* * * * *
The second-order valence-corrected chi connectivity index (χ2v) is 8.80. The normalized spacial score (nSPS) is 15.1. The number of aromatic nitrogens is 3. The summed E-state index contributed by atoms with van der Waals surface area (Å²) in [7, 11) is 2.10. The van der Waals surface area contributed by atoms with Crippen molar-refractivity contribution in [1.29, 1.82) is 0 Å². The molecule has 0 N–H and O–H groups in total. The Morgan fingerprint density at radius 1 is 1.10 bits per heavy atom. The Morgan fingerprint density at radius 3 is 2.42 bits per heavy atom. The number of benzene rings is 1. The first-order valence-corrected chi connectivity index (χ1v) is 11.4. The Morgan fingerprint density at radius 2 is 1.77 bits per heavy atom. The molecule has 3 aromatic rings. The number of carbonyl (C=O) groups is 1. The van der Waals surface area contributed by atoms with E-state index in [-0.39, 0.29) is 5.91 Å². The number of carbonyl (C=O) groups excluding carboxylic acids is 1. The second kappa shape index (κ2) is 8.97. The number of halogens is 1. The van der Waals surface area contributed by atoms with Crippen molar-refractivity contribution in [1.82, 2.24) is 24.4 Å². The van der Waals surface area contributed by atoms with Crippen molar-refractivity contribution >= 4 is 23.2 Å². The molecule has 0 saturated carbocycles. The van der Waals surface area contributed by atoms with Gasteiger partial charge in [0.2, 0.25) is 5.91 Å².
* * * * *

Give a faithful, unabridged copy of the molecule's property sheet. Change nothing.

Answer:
The second-order valence-corrected chi connectivity index (χ2v) is 8.80. The normalized spacial score (nSPS) is 15.1. The number of aromatic nitrogens is 3. The summed E-state index contributed by atoms with van der Waals surface area (Å²) in [7, 11) is 2.10. The van der Waals surface area contributed by atoms with Crippen molar-refractivity contribution in [1.29, 1.82) is 0 Å². The molecule has 0 N–H and O–H groups in total. The Morgan fingerprint density at radius 1 is 1.10 bits per heavy atom. The Morgan fingerprint density at radius 3 is 2.42 bits per heavy atom. The number of benzene rings is 1. The first-order valence-corrected chi connectivity index (χ1v) is 11.4. The Morgan fingerprint density at radius 2 is 1.77 bits per heavy atom. The molecule has 3 aromatic rings. The number of carbonyl (C=O) groups is 1. The van der Waals surface area contributed by atoms with E-state index in [-0.39, 0.29) is 5.91 Å². The number of carbonyl (C=O) groups excluding carboxylic acids is 1. The second kappa shape index (κ2) is 8.97. The number of halogens is 1. The van der Waals surface area contributed by atoms with Crippen molar-refractivity contribution in [1.82, 2.24) is 24.4 Å². The van der Waals surface area contributed by atoms with Crippen molar-refractivity contribution >= 4 is 23.2 Å². The molecule has 0 saturated carbocycles. The van der Waals surface area contributed by atoms with Gasteiger partial charge in [0.2, 0.25) is 5.91 Å².